Peter Moody certainly knew how to train a Victorian bred horse or two. Need we mention Black Caviar?

But his talents don’t stop there. A black-type winner at Flemington on the weekend showed Moody can breed a jolly good horse in Victoria too.

Ability, trained by Robert Smerdon for the Sly family took out the the Listed All Victorian Sprint Series Final over 1200 metres at Flemington.

The Peter Moody bred son of Reward For Effort (another champion trained by Moody) demonstrated he is a classy galloper with a Group racing future ahead of him.

Moody bred the now four-year-old gelding from a mare he trained, Paeroa, who was owned his wife Sarah and mother Janice.

“I trained Reward For Effort (to win a Blue Diamond), and just love him. I send a few mares, and I kept stallion breeding rights to him,” Moody said.

Ability was sold through the Yallambee Stud draft of the 2014 Inglis Melbourne Premier Yearling Sale for $150,000 to the bid of Matchem Racing.

Ability as a Yallambee Stud prepared yearling for the 2014 Inglis Premier Sale

He has now won six of his 15 starts with four placings and has amassed $278,250 in career prize money.

Ability is out of Dubai Destination mare, Paeroa, a half sister to Group 2 Matriarch Stakes winner Well Rounded (Reset).

Paeroa was sold for $70,000 at the 2016 Magic Millions National Broodmare Sale in foal to Darley Victoria’s Helmet (Exceed And Excel) and has produced a colt, before being covered by fellow Darley stallion Reset (Zabeel) last season.

“I sold the mare to Twin Palms Stud, as due to circumstances, I needed to lighten the load. They were good clients of mine (as a trainer), they were keen to have the mare and we all knew she was going to get the job done. It was a shame I had to sell her,” Moody said.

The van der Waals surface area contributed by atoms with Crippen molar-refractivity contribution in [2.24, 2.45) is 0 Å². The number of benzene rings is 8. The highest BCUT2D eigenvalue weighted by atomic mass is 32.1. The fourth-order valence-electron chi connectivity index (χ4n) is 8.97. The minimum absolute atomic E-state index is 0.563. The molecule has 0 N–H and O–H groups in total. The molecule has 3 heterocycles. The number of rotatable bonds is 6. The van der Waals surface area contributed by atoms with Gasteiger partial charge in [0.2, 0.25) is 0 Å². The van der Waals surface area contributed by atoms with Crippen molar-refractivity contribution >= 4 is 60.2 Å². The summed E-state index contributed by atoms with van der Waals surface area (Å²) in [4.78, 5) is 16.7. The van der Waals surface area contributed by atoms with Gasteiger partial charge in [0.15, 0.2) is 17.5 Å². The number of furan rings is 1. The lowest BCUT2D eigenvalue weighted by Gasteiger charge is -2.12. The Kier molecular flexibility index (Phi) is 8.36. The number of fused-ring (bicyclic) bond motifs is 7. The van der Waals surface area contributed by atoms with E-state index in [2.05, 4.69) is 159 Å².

Moody and his family are loyal supporters of the Victorian industry with current interests in about fifteen mares.

“My plan is to breed a few nice ones, and we have been fortunate having bred the Group 1 Sydney Cup winner Jessicabeel. We bred Nurse Kitchen’s family, and although we sold her, we still have her mother and a full sister,” Moody said

“We like to line up Victorian stallions for our mares and Reward for Effort is doing a bloody good job.

“Most of our mares reside in Victoria, so even if we feel that they may be better mated with other stallions, they still come home to Victoria to be VOBIS qualified,” Moody said.

Among other horses bred by Moody is Macau based son of Magnus, The Alfonso. Having raced in Sydney, Hong Kong and Macau, he has racked up earnings of in excess of a $1 million.

Chatswood Stud’s Greg Willis is thrilled with how well Reward For Effort is travelling and is looking forward to a busy season ahead.

“He is just doing a great job and, along with Ability, he had two other winners on Saturday, with Threepeat at the Darwin Carnival and the two year old Fancy Rumble at Gawler (a metro meeting),” Willis said.

“The few tentative bookings to him (Reward for Effort) before Ability’s win, have all confirmed after Saturday. He will certainly have a very nice book of mares.

Willis said Reward for Effort has been getting big numbers every year, and with the mares continuing to improve in quality, the best is yet to come.

“One out of the box, a two-year-old with Mick Price called Mactier, is looking to have a promising spring while there are Reward For Efforts in all the good stables, Weir has 12 or 15.

“We are very lucky to have him as a stallion. We got him straight off the track, a Blue Diamond winner by Exceed and Excel, and it’s great for the Victorian breeding industry that he is here, as horses like him usually go straight to the Hunter”.

Reward For Effort has now moved up to third on the Australian third season sires premiership table by earnings – only behind Hinchinbrook with a service fee of $44,000 and Star Witness at $33,000. With 74 individual winners, Reward For Effort is leading third season sire by winners.

Reward For Effort, who covered 209 mares in 2015 and 173 last year, will stand at Chatswood Stud for the highly competitive fee of $16,500 (Inc. GST) in 2017.

Although the Caulfield Guineas is still three months away, exciting two-year-old Royal Symphony raced right into early favouritism for the $1 million Group 1 classic with a blistering Listed win at Flemington on Saturday.

Bred at Wingrove Park near Romsey and now unbeaten in three outings, the colt took out the Listed Taj Rossi Series Final over 1600 metres at headquarters.

The Tony McEvoy trained youngster missed the start and took a little while to hit his straps after turning for home, but once he got going, the son of Domesday surged clear to win by more than four lengths.